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Apple's Siri can now make animal sounds like a duck quacking or a lion roaring

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Key Points
  • Apple's Siri assistant can now quack like a duck if you ask it nicely.
  • To try it out, users have to update to iOS 14.3, the newest version of the iPhone operating system, and say, "Hey Siri, what does a duck sound like?"
  • On Monday, Siri started to play short audio clips in response to questions about what something sounds like and Apple says there are hundreds of options.
Heinrich van den Berg | Getty Images

Apple's Siri assistant can now quack like a duck if you ask it nicely.

To try it out, users have to update to iOS 14.3, the newest version of the iPhone operating system, and say, "Hey Siri, what does a duck sound like?" In response, Siri will play the natural call of a ruddy duck.

On Monday, Siri started to play short audio clips in response to questions about what something sounds like. Sounds now built into the system include animals, instruments, and vehicles, and Apple says there are hundreds of options. On an iPhone or iPad, Siri also brings up a picture of the animal and a link to more information from Wikipedia.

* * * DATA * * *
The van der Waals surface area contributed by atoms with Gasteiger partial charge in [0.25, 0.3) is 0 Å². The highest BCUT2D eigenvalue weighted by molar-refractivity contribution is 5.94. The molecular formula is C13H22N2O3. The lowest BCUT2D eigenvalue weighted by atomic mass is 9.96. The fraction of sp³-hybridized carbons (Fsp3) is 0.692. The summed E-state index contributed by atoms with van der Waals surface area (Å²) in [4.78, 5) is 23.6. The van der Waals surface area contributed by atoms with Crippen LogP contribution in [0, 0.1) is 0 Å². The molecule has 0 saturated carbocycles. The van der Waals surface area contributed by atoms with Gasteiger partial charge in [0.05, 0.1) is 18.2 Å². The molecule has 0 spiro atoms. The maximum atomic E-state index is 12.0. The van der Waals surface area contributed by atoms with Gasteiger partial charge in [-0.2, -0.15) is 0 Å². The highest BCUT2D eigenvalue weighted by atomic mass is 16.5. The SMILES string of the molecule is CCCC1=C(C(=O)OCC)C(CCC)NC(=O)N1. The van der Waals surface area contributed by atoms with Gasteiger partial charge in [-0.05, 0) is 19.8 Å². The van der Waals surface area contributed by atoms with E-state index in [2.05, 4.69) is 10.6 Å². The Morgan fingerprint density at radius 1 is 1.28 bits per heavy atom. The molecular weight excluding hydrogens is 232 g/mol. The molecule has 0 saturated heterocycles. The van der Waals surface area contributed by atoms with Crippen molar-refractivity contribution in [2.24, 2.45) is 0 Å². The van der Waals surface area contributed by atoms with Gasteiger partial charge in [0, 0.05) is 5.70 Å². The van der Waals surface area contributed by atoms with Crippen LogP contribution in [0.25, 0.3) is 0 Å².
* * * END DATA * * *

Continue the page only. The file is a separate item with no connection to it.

Here's some examples of what you can ask, via Apple:

  • "Hey Siri, what does a humpback whale sound like?"
  • "Hey Siri, what does a toy poodle sound like?
  • "Hey Siri, what does a harp sound like?"
  • "Hey Siri, what do firetrucks sound like?"

CNBC also tried it out with a few other animals, including a domestic cat, a lion, a bald eagle, and, in an example of how specific it can get, a kookaburra, a type of bird which sounds like somebody laughing. Siri also played several car sounds, a train whistle, and a short sample of a theremin as well.

If you ask "what does the fox say?", Siri may simply quote the song that became a YouTube hit in 2013. But asking "what does a fox sound like" brings up an actual call from an arctic fox, which sounds like someone whooping.

The audio Siri plays is realistic as opposed to exaggerated or cartoon-like.

Funny easter eggs like this are a common feature for voice assistants like Siri. They increase engagement, especially with children. Apple's assistant has had the ability to crack jokes since it was first introduced. Amazon's Alexa assistant also tells jokes. Last year, Amazon researchers published a paper about how they used machine learning to make Alexa's jokes funnier.

The new feature is part of iOS 14.3, which introduced privacy labels on the App Store, supports the Fitness+ workout service, and fixed a bug related to text message notifications, according to Apple.